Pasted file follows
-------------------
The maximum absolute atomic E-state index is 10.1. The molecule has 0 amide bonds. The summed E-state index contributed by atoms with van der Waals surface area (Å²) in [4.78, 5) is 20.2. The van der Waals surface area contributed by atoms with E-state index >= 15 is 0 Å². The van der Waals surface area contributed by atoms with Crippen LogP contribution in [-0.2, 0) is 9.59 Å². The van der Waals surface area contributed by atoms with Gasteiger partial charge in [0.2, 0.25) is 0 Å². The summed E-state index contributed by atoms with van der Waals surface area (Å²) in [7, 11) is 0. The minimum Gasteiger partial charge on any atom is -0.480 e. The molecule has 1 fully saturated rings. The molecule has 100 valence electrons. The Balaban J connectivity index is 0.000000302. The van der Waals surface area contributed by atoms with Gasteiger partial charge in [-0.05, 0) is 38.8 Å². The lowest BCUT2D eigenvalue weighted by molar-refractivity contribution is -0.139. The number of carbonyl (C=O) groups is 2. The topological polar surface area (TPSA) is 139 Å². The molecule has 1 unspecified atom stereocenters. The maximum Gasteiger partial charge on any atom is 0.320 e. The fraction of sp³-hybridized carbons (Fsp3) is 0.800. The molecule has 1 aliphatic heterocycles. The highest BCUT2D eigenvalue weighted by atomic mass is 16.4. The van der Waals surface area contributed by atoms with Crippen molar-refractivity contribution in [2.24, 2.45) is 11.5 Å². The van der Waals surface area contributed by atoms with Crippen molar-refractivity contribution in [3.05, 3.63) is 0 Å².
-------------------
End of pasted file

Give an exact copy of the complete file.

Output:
The maximum absolute atomic E-state index is 10.1. The molecule has 0 amide bonds. The summed E-state index contributed by atoms with van der Waals surface area (Å²) in [4.78, 5) is 20.2. The van der Waals surface area contributed by atoms with E-state index >= 15 is 0 Å². The van der Waals surface area contributed by atoms with Crippen LogP contribution in [-0.2, 0) is 9.59 Å². The van der Waals surface area contributed by atoms with Gasteiger partial charge in [0.2, 0.25) is 0 Å². The summed E-state index contributed by atoms with van der Waals surface area (Å²) in [7, 11) is 0. The minimum Gasteiger partial charge on any atom is -0.480 e. The molecule has 1 fully saturated rings. The molecule has 100 valence electrons. The Balaban J connectivity index is 0.000000302. The van der Waals surface area contributed by atoms with Gasteiger partial charge in [-0.05, 0) is 38.8 Å². The lowest BCUT2D eigenvalue weighted by molar-refractivity contribution is -0.139. The number of carbonyl (C=O) groups is 2. The topological polar surface area (TPSA) is 139 Å². The molecule has 1 unspecified atom stereocenters. The maximum Gasteiger partial charge on any atom is 0.320 e. The fraction of sp³-hybridized carbons (Fsp3) is 0.800. The molecule has 1 aliphatic heterocycles. The highest BCUT2D eigenvalue weighted by atomic mass is 16.4. The van der Waals surface area contributed by atoms with Crippen molar-refractivity contribution in [2.24, 2.45) is 11.5 Å². The van der Waals surface area contributed by atoms with Crippen molar-refractivity contribution in [3.05, 3.63) is 0 Å².